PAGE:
Minister mulls pan-government tax probe into foreign ICT companies
Published : Oct 10, 2018 - 16:09
Updated : Oct 10, 2018 - 16:12
During the ministry’s parliamentary audit held at the Gwacheon Government Complex on Wednesday, Science and ICT Minister Yoo Young-min said that it would work with multiple ministries to determine the exact amount of taxes foreign ICT firms pay in Korea, and the standards under which they are being calculated.
The move comes in line with recurring complaints that global ICT firms are not bound by the same laws -- in areas such as tax payments and network usage arrangements with local telecom companies -- that apply to competing Korean firms in the sector like Naver and Kakao.
Science and ICT Minister Yoo Young-min speaks during the ministry`s parliamentary audit held at the Gwacheon Government Complex in Gwacheon, Gyeonggi Province, Wednesday (Yonhap)
“We’re currently discussing this issue with the Ministry of Economy and Finance, the Financial Services Commission, the Korea Communications Commission and the Fair Trade Commission, and will consider launching a joint investigation for this task,” Yoo said.
Yoo also pledged to work directly with the National Tax Service to ensure that foreign companies report their earnings properly to the local government.
The Science Ministry’s parliamentary audit focused heavily on creating a “level playing ground” for local and foreign ICT firms operating here.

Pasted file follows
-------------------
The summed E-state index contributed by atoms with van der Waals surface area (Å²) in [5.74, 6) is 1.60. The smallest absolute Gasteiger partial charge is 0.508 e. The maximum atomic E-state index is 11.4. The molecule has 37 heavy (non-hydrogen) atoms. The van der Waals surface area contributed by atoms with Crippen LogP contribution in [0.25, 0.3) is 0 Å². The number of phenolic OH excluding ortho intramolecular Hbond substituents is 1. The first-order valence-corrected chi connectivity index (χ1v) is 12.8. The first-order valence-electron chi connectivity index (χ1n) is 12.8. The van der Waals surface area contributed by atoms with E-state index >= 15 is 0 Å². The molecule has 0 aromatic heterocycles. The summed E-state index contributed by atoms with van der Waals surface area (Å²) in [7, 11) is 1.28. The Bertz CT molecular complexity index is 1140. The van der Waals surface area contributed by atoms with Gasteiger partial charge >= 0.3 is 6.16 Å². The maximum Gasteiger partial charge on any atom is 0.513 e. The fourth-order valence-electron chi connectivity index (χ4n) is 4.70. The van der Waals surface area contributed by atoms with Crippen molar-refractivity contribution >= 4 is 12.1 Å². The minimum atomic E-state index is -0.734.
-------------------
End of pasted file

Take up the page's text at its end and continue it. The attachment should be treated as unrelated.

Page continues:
“Companies like Google, Amazon and Facebook are skilled at minimizing the taxes they have to pay around the world. And if they cannot be properly taxed while reaping trillions of won in profits here, then the (Korean) government is not doing its job,” said Rep. Park Sun-sook of the minor opposition Bareunmirae Party.
Park called on the ministries to launch a joint investigation into foreign ICT firms to determine the exact amount of profits being made in Korea in order to measure due corporate taxes.
Legislators also targeted Google for “freeriding on local carriers without paying proportionate network usage costs” and breaking antitrust regulations by forcing smartphone manufacturers to preinstall Google apps on its devices.
By Sohn Ji-young (firstname.lastname@example.org)
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